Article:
LAS VEGAS (AP) — A federal judge said Friday she needs to see evidence that a former Las Vegas Strip illusionist didn't understand what his sentence could be before she can let him withdraw his guilty plea in a pornography case involving thousands of videos and images, including some depicting kindergarten-age boys in sex acts.
Chief U.S. District Judge Gloria Navarro scheduled a March 9 date to hear lawyers involved in the trial of Jan Rouven Fuechtener discuss whether he was fully advised that he could face at least 24 years in prison as a result of his plea.
"I'm very much on the edge," the judge said after Fuechtener's new lawyer, Karen Connolly, said his lawyers told him he might get as few as five years behind bars and rushed the plea to end his trial.
"We don't have any evidence that anyone went over the guidelines with Mr. Fuechtener," Navarro said. "A lot ... depends on what the attorneys told the defendant."
Connolly blamed Fuechtener's trial lawyer, Jess Marchese and attorneys Ben Durham and Michael Sanft for focusing on a five-year sentence and not telling him that findings about the number of images and his acknowledgements about sharing pornography and trying to destroy computer files could add years to his sentence.
Connolly said a presentencing report prepared by federal authorities now recommends minimums of 24 to 30 years in federal prison — and a possible life sentence.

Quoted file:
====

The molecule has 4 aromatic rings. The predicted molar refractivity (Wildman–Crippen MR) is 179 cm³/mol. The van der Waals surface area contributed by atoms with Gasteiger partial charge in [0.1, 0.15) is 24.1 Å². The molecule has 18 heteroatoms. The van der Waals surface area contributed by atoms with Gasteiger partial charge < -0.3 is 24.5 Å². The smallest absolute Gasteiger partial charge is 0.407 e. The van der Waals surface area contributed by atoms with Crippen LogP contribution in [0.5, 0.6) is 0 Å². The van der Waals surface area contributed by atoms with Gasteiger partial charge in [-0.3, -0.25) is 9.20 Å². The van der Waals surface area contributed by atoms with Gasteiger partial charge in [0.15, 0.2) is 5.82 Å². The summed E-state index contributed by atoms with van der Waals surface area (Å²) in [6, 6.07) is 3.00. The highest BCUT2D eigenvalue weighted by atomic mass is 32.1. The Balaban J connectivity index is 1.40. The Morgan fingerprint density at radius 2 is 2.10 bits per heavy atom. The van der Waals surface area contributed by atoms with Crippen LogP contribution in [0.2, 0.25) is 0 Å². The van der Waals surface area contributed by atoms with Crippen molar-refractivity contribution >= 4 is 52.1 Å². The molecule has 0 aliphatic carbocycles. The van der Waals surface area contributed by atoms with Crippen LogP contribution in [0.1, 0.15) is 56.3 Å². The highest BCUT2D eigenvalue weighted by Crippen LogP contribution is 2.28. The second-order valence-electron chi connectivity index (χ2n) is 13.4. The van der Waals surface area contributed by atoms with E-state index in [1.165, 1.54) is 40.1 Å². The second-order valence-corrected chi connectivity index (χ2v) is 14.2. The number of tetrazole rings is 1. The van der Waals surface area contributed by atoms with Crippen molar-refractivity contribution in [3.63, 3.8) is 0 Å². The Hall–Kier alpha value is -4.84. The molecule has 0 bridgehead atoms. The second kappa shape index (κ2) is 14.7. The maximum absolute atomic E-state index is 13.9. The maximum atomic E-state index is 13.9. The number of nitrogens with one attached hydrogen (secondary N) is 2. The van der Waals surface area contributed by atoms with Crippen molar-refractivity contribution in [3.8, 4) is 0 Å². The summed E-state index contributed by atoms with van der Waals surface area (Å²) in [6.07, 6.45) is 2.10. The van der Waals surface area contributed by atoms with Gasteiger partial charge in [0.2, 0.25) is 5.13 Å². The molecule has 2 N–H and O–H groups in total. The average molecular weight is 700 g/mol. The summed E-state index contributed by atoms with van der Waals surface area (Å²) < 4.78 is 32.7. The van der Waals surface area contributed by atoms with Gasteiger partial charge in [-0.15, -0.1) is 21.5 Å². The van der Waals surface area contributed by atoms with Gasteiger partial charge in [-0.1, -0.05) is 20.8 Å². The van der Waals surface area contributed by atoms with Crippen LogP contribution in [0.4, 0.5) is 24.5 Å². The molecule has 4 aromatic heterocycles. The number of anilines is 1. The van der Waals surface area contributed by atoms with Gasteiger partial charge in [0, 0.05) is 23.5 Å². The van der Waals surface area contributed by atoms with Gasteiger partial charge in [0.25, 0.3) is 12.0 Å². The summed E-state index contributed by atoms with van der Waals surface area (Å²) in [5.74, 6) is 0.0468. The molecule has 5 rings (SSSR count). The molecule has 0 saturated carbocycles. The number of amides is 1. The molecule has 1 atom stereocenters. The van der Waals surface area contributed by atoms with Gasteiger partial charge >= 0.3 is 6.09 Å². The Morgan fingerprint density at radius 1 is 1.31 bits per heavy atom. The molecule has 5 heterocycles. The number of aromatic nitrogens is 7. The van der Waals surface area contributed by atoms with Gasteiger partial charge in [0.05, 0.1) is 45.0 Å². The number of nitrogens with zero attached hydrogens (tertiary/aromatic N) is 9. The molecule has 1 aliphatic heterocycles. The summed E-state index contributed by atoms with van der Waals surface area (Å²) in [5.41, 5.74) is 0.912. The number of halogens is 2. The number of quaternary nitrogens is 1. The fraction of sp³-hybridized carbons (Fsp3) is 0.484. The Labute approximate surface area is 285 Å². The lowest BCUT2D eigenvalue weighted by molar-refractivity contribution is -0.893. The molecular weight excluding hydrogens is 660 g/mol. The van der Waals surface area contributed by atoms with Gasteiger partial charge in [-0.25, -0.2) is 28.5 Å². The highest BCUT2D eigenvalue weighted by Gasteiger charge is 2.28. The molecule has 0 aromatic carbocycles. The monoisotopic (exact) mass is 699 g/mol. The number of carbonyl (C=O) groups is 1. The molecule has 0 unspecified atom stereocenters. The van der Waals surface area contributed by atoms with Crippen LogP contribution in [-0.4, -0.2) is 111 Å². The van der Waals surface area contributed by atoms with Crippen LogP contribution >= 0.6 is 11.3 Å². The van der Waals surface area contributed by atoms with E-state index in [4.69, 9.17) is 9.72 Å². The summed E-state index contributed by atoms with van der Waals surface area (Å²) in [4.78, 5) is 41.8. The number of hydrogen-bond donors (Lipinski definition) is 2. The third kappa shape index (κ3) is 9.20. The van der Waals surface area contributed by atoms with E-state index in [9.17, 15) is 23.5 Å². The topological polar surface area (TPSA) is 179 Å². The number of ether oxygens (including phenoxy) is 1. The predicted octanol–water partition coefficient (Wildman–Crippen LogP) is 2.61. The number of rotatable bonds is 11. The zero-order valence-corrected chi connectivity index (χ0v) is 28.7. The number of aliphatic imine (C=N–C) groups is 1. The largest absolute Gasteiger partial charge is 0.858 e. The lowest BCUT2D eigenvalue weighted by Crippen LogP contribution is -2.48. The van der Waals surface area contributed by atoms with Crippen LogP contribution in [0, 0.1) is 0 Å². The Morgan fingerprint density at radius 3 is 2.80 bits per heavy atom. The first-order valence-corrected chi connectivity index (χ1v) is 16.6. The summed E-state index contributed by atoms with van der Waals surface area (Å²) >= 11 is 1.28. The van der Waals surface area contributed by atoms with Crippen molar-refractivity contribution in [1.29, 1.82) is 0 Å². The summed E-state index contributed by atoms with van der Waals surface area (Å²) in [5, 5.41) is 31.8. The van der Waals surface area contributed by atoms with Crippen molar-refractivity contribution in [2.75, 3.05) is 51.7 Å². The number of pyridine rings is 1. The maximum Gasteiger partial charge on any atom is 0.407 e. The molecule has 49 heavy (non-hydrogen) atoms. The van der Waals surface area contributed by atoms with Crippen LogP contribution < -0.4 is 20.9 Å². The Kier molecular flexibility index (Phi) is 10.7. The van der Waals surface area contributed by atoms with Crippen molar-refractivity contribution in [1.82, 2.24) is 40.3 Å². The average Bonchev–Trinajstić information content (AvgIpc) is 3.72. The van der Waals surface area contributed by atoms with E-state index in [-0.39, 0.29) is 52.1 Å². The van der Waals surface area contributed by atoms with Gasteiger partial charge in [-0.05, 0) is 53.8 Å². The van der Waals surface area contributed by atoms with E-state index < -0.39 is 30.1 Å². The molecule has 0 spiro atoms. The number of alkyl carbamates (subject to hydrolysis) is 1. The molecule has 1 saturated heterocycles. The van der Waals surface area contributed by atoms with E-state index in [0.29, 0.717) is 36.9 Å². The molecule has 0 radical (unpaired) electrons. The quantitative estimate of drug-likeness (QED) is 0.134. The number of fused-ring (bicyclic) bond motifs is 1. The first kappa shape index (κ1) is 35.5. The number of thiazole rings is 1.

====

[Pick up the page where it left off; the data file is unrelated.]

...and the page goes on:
"He was not properly advised. He was misinformed," Connolly said. "They didn't tell him that obstruction and knowing distribution could lead to more time."
Fuechtener, 39, is a German citizen who performed under the name Jan Rouven. His show closed following his arrest in March 2016. He remains in federal custody.
Marchese said Friday he couldn't say what he'll discuss under oath. But he noted that his former client will be giving up attorney-client confidentiality if he is asked to testify.
Durham declined to comment. Sanft did not immediately respond to telephone and email messages.
Navarro was hearing the trial without a jury at Fuechtener's request when he stopped the proceedings to plead guilty to possession, receipt and distribution of child pornography.
An FBI agent was testifying at the time about items found in password-protected files on computer devices seized from the Las Vegas home Fuechtener shared with his husband.
Fuechtener agreed as part of his plea to pay $5,000 in restitution per victim. Authorities said at the time they had identified about 85 child sex victims in the case. That would total some $425,000.
The house has been sold, and Navarro noted Friday that Fuechtener has deposited $975,000 in a trust account for fines and restitution.